Intelligent anti-aging skin care based on independent research     
Lose wrinkles, keep your bank account!     
Like Smart Skin Care on Facebook
Skin Care 101
Skin Care Basics
Skin Protection
Skin Biology
Biology of Aging
Ingredient Guide
Skin & Nutrition
Skin Conditions
Anti-Aging Treatments
Topical Actives
Wrinkle Fillers
Skin Care Smarts
Smart Choices
Best Practices
Quick Tips
Product Reviews
Reviews By Brand
How-To Infopacks
Skin Rejuvenation
DIY Skin Care
Skin & Nutrition
Eye Skin Care
Community & Misc
You are here: Anti-Aging Skin Treatments > Invasive Methods >

Lifestyle Lift: Making sense of the controversy

In recent years, non-invasive procedures for skin tightening and facial firming have been proliferating at an astounding rate. And yet, for many people with significant sagging of facial tissues, facelift remains the only realistic way to achieve dramatic and reasonably durable firming & lifting effects. However, facelift is a major surgical procedure associated with significant risks. It requires general anesthesia and has a relatively long recovery time. (For more details, see our article on facelift).

Enter Lifestyle Lift (a.k.a. LSL), a proprietary variant of facelift surgery intended to mitigate some of the shortcomings of traditional facelift. Lifestyle Lift was developed by David Kent, DO, who founded the company of the same name headquartered in Troy, Michigan. The company has dozens of centers across the US with some hundred surgeons trained to perform the procedure.

The company describes LSL as a "revolutionary" procedure that is quicker than the traditional facelift, leaves smaller scars, and requires shorter recovery time. The LSL procedure reportedly does not involve deeper muscle layers. However, no published description of this procedure seems to exist, and patient reports and photographs seem to indicate a wide range of surgical actions used, sometimes involving the deeper muscle layers and associated tissues. Lifestyle Lift is marketed as an "affordable" facelift. Indeed it usually costs between $4,000 and $6,000 depending on location of the surgeon and type of additional procedures involved, vs. $10,000 -15,000 for a regular facelift. Lifestyle Lift is performed under local rather than general anesthesia, which reduces overall risks and may account for some of the cost savings.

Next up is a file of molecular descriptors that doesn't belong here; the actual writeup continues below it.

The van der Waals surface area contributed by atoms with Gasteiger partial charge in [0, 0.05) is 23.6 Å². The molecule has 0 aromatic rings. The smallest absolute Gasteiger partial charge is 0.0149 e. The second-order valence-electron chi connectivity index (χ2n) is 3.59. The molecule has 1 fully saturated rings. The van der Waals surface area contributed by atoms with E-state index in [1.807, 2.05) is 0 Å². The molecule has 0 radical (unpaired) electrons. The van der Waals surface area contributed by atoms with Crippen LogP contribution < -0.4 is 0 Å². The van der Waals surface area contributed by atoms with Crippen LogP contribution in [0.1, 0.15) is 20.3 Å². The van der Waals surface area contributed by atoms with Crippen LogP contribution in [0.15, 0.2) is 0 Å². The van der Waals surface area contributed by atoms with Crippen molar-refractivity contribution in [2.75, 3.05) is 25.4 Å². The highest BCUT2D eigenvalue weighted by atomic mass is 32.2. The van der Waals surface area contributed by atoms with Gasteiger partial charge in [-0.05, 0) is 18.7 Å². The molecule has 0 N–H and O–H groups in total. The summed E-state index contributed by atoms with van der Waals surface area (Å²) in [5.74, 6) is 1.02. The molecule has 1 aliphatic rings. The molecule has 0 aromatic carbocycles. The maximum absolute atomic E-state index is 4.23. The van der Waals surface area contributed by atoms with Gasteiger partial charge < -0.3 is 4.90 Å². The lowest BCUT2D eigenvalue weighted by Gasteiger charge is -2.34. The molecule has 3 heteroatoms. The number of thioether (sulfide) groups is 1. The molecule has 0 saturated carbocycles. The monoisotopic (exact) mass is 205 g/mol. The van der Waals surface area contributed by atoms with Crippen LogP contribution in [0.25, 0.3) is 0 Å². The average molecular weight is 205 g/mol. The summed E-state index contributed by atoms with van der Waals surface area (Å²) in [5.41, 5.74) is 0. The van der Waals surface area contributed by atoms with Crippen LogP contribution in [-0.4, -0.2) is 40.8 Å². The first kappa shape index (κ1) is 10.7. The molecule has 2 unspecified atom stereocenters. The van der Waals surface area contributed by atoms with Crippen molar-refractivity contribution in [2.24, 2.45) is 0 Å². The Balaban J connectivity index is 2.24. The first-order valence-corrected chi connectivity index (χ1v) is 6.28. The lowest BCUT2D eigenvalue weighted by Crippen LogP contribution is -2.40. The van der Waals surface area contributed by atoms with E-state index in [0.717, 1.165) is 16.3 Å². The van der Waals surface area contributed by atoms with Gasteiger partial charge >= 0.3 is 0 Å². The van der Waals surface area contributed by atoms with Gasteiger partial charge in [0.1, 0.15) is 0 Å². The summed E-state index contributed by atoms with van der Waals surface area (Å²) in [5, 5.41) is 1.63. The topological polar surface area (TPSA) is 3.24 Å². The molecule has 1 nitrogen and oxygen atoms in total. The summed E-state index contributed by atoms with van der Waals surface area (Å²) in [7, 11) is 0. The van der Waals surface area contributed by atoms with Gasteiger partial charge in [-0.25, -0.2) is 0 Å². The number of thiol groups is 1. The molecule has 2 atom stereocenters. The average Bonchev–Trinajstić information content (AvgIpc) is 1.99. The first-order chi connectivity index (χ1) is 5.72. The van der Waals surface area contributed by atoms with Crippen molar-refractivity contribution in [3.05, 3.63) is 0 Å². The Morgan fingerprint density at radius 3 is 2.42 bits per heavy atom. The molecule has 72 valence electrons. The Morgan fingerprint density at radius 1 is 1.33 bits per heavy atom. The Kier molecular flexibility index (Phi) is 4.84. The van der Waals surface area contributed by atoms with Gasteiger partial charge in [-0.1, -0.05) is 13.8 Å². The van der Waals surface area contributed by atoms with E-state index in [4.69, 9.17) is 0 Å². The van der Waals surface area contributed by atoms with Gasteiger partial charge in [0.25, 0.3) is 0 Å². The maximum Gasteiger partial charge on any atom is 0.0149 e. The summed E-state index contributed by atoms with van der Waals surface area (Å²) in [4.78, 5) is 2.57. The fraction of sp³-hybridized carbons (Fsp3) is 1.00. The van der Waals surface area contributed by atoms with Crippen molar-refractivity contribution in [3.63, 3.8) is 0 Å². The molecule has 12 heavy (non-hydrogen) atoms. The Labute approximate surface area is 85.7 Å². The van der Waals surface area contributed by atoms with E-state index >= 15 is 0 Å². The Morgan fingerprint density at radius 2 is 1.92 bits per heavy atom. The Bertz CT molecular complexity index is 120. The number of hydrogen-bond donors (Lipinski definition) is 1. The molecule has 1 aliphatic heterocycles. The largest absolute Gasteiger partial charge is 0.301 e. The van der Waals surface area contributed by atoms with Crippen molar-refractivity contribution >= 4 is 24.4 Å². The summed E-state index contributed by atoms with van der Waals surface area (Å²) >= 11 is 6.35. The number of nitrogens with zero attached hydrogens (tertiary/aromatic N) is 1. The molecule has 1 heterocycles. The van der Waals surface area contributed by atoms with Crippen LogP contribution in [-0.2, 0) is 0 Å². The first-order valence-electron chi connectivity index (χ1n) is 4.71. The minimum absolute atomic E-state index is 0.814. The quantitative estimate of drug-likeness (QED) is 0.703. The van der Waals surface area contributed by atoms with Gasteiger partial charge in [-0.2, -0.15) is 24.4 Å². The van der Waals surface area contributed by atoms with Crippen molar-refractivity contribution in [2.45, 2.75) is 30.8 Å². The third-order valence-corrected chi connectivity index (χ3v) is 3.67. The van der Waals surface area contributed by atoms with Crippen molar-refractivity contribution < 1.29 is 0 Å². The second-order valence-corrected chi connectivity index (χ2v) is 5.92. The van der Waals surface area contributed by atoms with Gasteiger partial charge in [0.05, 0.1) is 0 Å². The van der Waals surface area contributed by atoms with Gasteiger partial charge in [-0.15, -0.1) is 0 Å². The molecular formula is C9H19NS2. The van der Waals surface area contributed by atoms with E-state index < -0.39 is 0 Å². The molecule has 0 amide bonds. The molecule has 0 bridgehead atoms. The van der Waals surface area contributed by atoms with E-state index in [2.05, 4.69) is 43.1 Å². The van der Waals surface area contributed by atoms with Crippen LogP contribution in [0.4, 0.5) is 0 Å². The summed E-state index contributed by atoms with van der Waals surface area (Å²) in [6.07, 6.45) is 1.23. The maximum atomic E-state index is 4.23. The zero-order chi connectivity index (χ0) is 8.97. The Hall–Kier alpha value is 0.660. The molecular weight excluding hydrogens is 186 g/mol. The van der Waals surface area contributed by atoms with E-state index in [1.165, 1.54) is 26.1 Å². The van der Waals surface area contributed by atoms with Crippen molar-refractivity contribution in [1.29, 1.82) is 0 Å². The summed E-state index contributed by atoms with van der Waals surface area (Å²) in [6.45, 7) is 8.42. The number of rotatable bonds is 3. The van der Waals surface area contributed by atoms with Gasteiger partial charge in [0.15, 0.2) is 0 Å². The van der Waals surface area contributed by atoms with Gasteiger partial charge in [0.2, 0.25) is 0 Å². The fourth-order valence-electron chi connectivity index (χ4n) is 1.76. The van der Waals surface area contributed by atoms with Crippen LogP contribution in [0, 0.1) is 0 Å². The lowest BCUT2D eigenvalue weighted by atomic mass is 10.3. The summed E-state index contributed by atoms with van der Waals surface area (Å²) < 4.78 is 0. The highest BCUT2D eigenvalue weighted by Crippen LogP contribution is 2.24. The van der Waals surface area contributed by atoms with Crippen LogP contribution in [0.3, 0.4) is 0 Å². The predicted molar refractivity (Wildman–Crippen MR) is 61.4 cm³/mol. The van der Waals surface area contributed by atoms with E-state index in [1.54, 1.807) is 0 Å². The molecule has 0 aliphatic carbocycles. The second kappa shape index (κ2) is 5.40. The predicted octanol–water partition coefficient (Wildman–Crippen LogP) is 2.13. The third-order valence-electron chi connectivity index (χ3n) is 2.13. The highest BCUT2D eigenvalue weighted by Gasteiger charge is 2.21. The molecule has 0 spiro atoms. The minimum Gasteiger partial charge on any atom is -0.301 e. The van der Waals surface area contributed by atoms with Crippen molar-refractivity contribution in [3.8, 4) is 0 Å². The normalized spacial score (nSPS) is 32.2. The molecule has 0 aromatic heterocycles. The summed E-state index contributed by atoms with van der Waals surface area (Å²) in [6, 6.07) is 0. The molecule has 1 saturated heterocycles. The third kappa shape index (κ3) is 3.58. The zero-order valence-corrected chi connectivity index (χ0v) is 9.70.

To sum it up, according the Lifestyle Lift company the key advantages of the LSL procedure are the following:

  • Less invasive than traditional facelift
  • Typically causes much less scarring
  • Performed under local anesthesia
  • Allows for faster recovery time
  • Less expensive than traditional facelift
  • Performed by board-certified or board eligible doctors

The controversy

Since its advent, Lifestyle Lift has been heavily promoted in TV infomercials and online with the emphasis on the advantages mentioned above. Some advertising even described it as a "one-hour facelift," although the company has retracted these claims. At one point, the promotional campaign apparently got to the point of posting misleading online reviews, which resulted in a court case and a settlement (as per the The New York Times article). There seems to have been no posting of fake LSL reviews since then.